An employee works in the coronavirus unit at the Durgin Pines nursing home in Kittery last year. It's one of a number of long-term care facilities that have seen repeat coronavirus outbreaks. Credit: Courtesy of Jabbar Fazeli

Maine’s nursing homes and assisted living facilities have seen fewer new COVID-19 outbreaks and related cases and deaths in recent weeks, though the decline may be due to the slowing pace of new cases overall rather than vaccination efforts.

The state saw 14 new COVID-19 outbreaks at long-term care facilities from Jan. 21 through Feb. 4, according to Maine Center for Disease Control and Prevention data, down from 21 new outbreaks in the previous two-week period.

The number of new COVID-19 cases associated with long-term care facility outbreaks dropped by 39 percent in that same period, to 448 new cases from Jan. 21 through Feb. 4 from 738 in the two weeks prior.

Outbreak-related deaths at long-term care facilities also slowed, to 50 from Jan. 21 through Feb. 4 from 61 in the previous two weeks.


It’s a promising sign for places that have seen some of the worst effects of COVID-19 throughout the pandemic and the majority of the state’s 636 coronavirus deaths.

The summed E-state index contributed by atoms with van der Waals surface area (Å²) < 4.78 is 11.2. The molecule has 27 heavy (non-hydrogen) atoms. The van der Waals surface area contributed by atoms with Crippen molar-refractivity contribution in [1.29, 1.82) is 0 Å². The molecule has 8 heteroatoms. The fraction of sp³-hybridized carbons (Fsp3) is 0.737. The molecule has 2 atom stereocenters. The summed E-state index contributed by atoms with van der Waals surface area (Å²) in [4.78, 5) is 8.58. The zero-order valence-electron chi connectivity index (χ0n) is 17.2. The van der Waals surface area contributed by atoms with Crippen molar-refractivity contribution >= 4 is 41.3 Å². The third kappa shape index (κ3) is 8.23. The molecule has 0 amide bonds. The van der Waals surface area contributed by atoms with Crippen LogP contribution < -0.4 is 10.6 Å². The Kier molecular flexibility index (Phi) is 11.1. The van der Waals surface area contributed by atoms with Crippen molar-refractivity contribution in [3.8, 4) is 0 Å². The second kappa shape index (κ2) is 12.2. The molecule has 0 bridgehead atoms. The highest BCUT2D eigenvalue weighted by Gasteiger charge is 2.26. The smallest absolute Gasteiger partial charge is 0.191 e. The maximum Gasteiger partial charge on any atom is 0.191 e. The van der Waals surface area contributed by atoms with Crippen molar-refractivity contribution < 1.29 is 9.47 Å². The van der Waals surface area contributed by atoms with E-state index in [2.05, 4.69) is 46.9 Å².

Dr. Jabbar Fazeli, a spokesperson for the Maine Medical Directors Association and a nursing home medical director in southern Maine, said the decline is unsurprising: COVID-19 cases began rising at Maine nursing homes as they rose in the rest of Maine a few months ago. Their decline has followed a decline in new case numbers for the state as a whole.

“You would expect the curve to continue to start declining just by the nature of the spread,” Fazeli said.

Vaccination efforts that prioritized medical workers and long-term care facility residents and employees early on have played a part in that decline, but how integral they are to the drop is uncertain, Fazeli said.

“Without the vaccination, we would have been worse,” he said. “How much worse? It’s hard to tell.”

It’s also uncertain whether the drop in long-term care outbreaks will continue, Maine CDC spokesperson Robert Long said.

“While [the decrease] is encouraging, the timeline has not been long enough to determine if this is a durable positive trend,” he said, adding that Mainers can help prevent COVID-19 cases in nursing homes by wearing masks and social distancing.

As of Feb. 4, the state had seen 121 COVID-19 outbreaks at long-term care facilities, with 52 of them considered active, according to the Maine CDC. Ninety-two of those outbreaks have begun since the start of November, when the state’s current surge of COVID-19 cases began.